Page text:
The biggest issue for brand Ratan Tata is not whether he has an answer to the questions that are being asked regarding the Radia tapes, rather it is the fact that there is at all a question, says Santosh Desai
ON THE face of it, Brand Ratan Tata is a very difficult brand to sully. Built on the back of India’s most-trusted business brand, Ratan Tata has come to represent all that is right with the world of business. The cries of ‘Ratan Tata for Prime Minister’ that some sections of the population lapse into every time they are upset with our system of governance might be the wishful thinking of a politically naïve group, but the fact that a business leader is seen to be fit to handle the onerous responsibilities of leading the country is certainly a testament to the high regard in which Mr Tata is held. Which is why the events of the last few days following the publication of the Radia tapes become extremely significant for they threaten to potentially derail one of India’s most iconic brands.
If we think of brands as stories about products, services or people that buyers believe in, then the Tata brand has been through a series of narratives. In its early life, it offered a powerful counterpoint to the prevailing culture of traditional Indian business. It sought to show us that enlightened business was not a contradiction in terms as it successfully reconciled diverse, often conflicting, interests. The Tatas showed us how it was possible to reconcile profit with compassion, marry the needs of the business with those of its employees and directly benefit communities in which it carried out its business. The idea of business as a righteous enterprise based on a concern for goals cherished by society at large was at the heart of the Tata ethos.
The Tata brand story went into less exalted territory in the 1980s where plagued by its own internal problems and left behind by a new wave of aggressive Indian entrepreneurs who worked the system to their advantage, Tata began to look like a fading aristocrat hanging on to a sense of past glory. Its adherence to its values began to look like an excuse for its sluggish performance and the dominance of a few satraps that showed greater interest in their own fiefdoms than in the larger brand did not help its cause.
Ratan Tata’s great triumph was to impart velocity to the venerable and inject ambition in the amiable. In the last decade, brand Tata has again reconciled the notions of probity and aggression, ambition and compassion, a feat which is remarkable considering the times we live in. Ratan Tata’s low-key style and understated persona has added considerably to the aura that has come to surround him. The Tata brand in general and that of Ratan Tata in particular has helped the group tide over situations which would have damaged others much more significantly.
The Singur issue is particularly significant because here for much of the country, the Tatas were presumptively in the right because of the reputation the group and its leader enjoyed. The importance of the Radia tapes and its messy aftermath cannot be overstated precisely because of what it might potentially damage.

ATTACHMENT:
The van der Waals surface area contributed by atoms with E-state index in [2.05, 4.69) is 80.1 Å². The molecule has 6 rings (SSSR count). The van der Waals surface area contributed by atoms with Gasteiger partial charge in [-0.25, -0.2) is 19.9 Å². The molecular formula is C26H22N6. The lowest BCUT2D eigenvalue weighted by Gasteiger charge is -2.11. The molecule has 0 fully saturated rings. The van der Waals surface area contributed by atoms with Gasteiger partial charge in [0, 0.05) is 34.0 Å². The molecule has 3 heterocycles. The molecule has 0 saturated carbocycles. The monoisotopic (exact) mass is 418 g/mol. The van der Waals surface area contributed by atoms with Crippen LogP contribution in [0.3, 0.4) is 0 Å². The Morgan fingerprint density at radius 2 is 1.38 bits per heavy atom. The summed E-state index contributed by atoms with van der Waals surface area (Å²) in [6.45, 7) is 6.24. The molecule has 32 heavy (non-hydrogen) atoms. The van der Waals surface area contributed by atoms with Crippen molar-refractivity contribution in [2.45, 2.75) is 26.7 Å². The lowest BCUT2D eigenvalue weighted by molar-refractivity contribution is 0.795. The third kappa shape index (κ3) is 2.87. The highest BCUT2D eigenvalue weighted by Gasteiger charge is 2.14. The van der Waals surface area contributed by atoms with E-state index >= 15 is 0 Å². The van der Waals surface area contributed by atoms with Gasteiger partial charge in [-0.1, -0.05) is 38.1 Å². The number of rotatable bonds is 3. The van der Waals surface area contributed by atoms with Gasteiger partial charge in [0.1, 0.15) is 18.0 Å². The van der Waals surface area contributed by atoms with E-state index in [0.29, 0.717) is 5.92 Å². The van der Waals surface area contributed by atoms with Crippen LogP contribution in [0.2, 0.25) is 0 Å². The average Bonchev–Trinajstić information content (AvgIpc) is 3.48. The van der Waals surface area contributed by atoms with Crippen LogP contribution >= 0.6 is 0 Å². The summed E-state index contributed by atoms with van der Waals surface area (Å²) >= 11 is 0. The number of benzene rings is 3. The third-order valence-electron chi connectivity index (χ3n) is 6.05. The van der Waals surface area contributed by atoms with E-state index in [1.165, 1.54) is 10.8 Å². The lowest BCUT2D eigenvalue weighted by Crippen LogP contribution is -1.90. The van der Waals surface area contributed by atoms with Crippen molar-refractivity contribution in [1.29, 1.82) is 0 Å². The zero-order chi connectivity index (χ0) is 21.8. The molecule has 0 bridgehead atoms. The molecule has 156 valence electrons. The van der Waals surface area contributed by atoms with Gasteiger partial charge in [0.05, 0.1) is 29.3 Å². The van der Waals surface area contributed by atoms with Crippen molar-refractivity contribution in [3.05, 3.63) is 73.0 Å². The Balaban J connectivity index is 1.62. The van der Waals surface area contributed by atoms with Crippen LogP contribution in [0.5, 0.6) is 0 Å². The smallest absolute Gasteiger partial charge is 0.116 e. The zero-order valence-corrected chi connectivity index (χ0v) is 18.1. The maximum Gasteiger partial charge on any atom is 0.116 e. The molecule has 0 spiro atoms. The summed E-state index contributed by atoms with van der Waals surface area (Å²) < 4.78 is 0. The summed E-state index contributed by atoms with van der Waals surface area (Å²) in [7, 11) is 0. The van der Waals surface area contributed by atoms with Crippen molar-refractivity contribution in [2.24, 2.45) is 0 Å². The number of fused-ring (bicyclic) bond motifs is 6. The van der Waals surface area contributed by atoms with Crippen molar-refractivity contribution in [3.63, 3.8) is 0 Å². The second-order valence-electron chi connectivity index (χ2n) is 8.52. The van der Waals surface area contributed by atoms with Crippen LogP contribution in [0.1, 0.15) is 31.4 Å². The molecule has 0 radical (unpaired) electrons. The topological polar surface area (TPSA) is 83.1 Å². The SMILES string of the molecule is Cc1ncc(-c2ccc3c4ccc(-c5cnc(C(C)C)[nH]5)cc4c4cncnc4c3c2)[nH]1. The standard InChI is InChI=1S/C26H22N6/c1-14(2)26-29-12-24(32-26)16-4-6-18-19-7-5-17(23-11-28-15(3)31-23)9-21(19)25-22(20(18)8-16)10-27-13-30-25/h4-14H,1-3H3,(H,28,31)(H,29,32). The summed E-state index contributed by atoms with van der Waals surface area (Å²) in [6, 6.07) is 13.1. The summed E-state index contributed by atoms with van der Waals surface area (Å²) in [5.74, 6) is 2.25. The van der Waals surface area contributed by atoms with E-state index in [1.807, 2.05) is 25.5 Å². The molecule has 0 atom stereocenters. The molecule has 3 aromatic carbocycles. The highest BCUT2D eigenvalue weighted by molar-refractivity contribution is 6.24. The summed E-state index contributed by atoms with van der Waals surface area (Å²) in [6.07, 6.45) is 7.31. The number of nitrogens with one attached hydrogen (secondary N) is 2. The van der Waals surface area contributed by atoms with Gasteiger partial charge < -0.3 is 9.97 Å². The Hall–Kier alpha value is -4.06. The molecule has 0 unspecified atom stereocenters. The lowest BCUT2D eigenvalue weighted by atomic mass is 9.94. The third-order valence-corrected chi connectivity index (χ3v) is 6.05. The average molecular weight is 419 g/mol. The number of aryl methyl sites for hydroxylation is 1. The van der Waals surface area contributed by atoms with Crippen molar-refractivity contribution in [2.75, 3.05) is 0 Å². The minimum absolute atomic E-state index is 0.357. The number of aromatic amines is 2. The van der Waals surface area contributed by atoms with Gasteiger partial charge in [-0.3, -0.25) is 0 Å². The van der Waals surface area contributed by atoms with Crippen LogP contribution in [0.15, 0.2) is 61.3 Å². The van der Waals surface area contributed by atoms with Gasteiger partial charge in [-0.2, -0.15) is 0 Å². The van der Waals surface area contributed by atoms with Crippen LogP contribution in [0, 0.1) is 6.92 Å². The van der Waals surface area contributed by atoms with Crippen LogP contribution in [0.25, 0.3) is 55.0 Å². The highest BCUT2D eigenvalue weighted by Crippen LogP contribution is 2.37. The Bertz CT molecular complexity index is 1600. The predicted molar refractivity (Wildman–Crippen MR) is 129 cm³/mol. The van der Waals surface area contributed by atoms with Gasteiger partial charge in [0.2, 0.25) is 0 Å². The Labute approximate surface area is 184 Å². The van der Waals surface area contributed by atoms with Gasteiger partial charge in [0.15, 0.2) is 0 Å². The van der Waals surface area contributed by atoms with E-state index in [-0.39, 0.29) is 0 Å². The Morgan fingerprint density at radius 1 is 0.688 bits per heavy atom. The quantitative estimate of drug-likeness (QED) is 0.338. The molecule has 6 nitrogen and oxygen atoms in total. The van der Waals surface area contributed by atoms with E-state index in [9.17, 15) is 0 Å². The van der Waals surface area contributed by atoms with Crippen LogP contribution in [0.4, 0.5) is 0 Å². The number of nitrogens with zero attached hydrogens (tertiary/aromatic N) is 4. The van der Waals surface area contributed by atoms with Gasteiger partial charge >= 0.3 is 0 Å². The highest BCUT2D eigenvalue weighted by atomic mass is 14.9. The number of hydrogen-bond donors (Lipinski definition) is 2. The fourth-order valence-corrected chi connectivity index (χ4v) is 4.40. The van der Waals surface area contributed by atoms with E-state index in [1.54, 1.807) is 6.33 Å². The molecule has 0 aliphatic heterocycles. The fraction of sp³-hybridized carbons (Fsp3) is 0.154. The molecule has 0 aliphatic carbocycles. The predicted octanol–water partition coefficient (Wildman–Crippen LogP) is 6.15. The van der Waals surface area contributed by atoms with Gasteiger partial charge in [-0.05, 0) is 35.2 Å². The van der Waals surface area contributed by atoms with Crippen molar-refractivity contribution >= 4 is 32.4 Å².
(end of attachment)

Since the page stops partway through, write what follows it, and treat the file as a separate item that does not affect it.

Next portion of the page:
FOR any other business brand, the current controversy is challenging, but unlikely to be particularly damaging. Even in this instance, there are other business houses involved, and arguably there is greater evidence of the role they have tried to play in managing the system, but it is noteworthy that their actions have received virtually no comment. For the others, behaviour of this kind is not vastly out of line with people’s expectations about them. The problem, in the case of the Tatas, is that they have so much more to lose. Belief in the Tata brand borders on superstition, and while in ordinary circumstances, it safeguards the brand against being seen negatively when things go wrong, in this case what is at stake is that fundamental belief itself.
What we are seeing here is the possibility of Tata as a business house with its own commercial interests coming unglued from Tata as a brand that is owned by society at large. Ratan Tata is acting as a business leader should in a crisis — he is leading from the front and tackling questions head-on and that is perhaps the best way of looking after the group’s business interests. But for the Ratan Tata brand, which stands for an almost ascetic belief in doing the right thing, and which is seen by people at large as one of the few sources of hope in a rotten system, the damage is potentially a very significant one. The separation of these two dimensions of the Tata brand — the business and the human — creates two very different imperatives for Ratan Tata. The Tata business operates in the real world with its share of influence peddling and deal-making while the Tata brand lives in a moral fantasy where righteousness and straightforwardness are still valued and pay dividends. In one world, without engaging in lobbying and various ways of managing the government, success is impossible while in the other, any act of associating with murkiness becomes a blot on a spotless reputation.
The absolute nature of faith in the Tata brand and in Ratan Tata himself makes any engagement with dodgy issues, even if it is by way of spirited refutation, damaging for the brand. For the Tata business, Ratan Tata’s detailed defence in his reply to Rajeev Chadrashekhar may have been the appropriate move, but for the brand it mires him further in a controversy that can only muddy his reputation regardless of what is defence is.
The more Ratan Tata engages with this question, the less it matters what he says. For the biggest issue for brand Ratan Tata is not that whether he has an answer to the questions that are being asked, it is the fact that there is at all a question. That is a problem unique to him for we hold very few other business leaders in such high esteem. But it is a problem nevertheless.
The Economic Times, Monday 13th December 2010